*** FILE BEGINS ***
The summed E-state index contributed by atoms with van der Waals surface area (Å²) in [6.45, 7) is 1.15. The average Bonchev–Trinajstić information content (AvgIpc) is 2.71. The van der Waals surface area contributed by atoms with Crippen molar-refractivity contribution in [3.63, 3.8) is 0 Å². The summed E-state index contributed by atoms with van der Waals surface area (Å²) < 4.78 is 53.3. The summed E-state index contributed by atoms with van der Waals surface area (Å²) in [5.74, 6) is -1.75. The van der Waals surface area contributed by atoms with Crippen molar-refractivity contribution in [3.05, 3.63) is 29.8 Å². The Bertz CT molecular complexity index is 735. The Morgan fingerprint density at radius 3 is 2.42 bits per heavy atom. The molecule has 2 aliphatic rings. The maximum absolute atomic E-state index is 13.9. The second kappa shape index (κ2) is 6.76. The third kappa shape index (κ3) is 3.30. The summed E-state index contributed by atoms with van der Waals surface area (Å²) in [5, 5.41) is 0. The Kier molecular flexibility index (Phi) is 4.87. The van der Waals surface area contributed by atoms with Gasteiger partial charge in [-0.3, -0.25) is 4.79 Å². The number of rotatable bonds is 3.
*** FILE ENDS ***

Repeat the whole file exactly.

The summed E-state index contributed by atoms with van der Waals surface area (Å²) in [6.45, 7) is 1.15. The average Bonchev–Trinajstić information content (AvgIpc) is 2.71. The van der Waals surface area contributed by atoms with Crippen molar-refractivity contribution in [3.63, 3.8) is 0 Å². The summed E-state index contributed by atoms with van der Waals surface area (Å²) < 4.78 is 53.3. The summed E-state index contributed by atoms with van der Waals surface area (Å²) in [5.74, 6) is -1.75. The van der Waals surface area contributed by atoms with Crippen molar-refractivity contribution in [3.05, 3.63) is 29.8 Å². The Bertz CT molecular complexity index is 735. The Morgan fingerprint density at radius 3 is 2.42 bits per heavy atom. The molecule has 2 aliphatic rings. The maximum absolute atomic E-state index is 13.9. The second kappa shape index (κ2) is 6.76. The third kappa shape index (κ3) is 3.30. The summed E-state index contributed by atoms with van der Waals surface area (Å²) in [5, 5.41) is 0. The Kier molecular flexibility index (Phi) is 4.87. The van der Waals surface area contributed by atoms with Gasteiger partial charge in [-0.3, -0.25) is 4.79 Å². The number of rotatable bonds is 3.